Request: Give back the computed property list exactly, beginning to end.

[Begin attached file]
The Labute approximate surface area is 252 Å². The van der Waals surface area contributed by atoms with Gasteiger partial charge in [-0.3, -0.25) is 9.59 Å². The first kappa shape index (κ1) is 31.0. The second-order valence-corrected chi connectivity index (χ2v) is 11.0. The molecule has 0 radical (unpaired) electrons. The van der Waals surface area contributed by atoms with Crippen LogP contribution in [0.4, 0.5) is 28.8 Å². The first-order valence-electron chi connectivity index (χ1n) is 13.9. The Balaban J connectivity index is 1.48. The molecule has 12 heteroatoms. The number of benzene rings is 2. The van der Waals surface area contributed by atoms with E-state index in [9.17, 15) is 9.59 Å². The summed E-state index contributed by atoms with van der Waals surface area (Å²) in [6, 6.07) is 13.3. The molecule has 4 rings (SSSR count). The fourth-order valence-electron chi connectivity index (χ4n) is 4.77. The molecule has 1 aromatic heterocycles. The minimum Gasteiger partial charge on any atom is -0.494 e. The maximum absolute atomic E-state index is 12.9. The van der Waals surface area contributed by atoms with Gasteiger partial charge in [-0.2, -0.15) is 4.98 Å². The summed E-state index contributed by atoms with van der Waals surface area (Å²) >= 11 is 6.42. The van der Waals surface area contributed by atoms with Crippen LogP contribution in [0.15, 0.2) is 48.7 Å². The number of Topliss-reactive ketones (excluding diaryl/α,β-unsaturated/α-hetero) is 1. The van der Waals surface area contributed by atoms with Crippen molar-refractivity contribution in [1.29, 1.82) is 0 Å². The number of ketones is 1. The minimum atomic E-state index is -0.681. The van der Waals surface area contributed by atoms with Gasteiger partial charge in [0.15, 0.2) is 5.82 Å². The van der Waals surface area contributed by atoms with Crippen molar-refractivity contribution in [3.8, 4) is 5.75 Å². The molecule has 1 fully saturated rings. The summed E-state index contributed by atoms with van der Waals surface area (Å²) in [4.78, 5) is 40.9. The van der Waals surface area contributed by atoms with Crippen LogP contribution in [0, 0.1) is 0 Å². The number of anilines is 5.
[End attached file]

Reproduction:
The Labute approximate surface area is 252 Å². The van der Waals surface area contributed by atoms with Gasteiger partial charge in [-0.3, -0.25) is 9.59 Å². The first kappa shape index (κ1) is 31.0. The second-order valence-corrected chi connectivity index (χ2v) is 11.0. The molecule has 0 radical (unpaired) electrons. The van der Waals surface area contributed by atoms with Crippen LogP contribution in [0.4, 0.5) is 28.8 Å². The first-order valence-electron chi connectivity index (χ1n) is 13.9. The Balaban J connectivity index is 1.48. The molecule has 12 heteroatoms. The number of benzene rings is 2. The van der Waals surface area contributed by atoms with E-state index in [9.17, 15) is 9.59 Å². The summed E-state index contributed by atoms with van der Waals surface area (Å²) in [6, 6.07) is 13.3. The molecule has 4 rings (SSSR count). The fourth-order valence-electron chi connectivity index (χ4n) is 4.77. The molecule has 1 aromatic heterocycles. The minimum Gasteiger partial charge on any atom is -0.494 e. The maximum absolute atomic E-state index is 12.9. The van der Waals surface area contributed by atoms with Gasteiger partial charge in [-0.2, -0.15) is 4.98 Å². The summed E-state index contributed by atoms with van der Waals surface area (Å²) >= 11 is 6.42. The van der Waals surface area contributed by atoms with Crippen LogP contribution in [0.15, 0.2) is 48.7 Å². The number of Topliss-reactive ketones (excluding diaryl/α,β-unsaturated/α-hetero) is 1. The van der Waals surface area contributed by atoms with Crippen molar-refractivity contribution in [1.29, 1.82) is 0 Å². The number of ketones is 1. The minimum atomic E-state index is -0.681. The van der Waals surface area contributed by atoms with Gasteiger partial charge in [0.15, 0.2) is 5.82 Å². The van der Waals surface area contributed by atoms with Crippen molar-refractivity contribution in [3.8, 4) is 5.75 Å². The molecule has 1 fully saturated rings. The summed E-state index contributed by atoms with van der Waals surface area (Å²) in [4.78, 5) is 40.9. The van der Waals surface area contributed by atoms with Crippen LogP contribution in [0, 0.1) is 0 Å². The number of anilines is 5.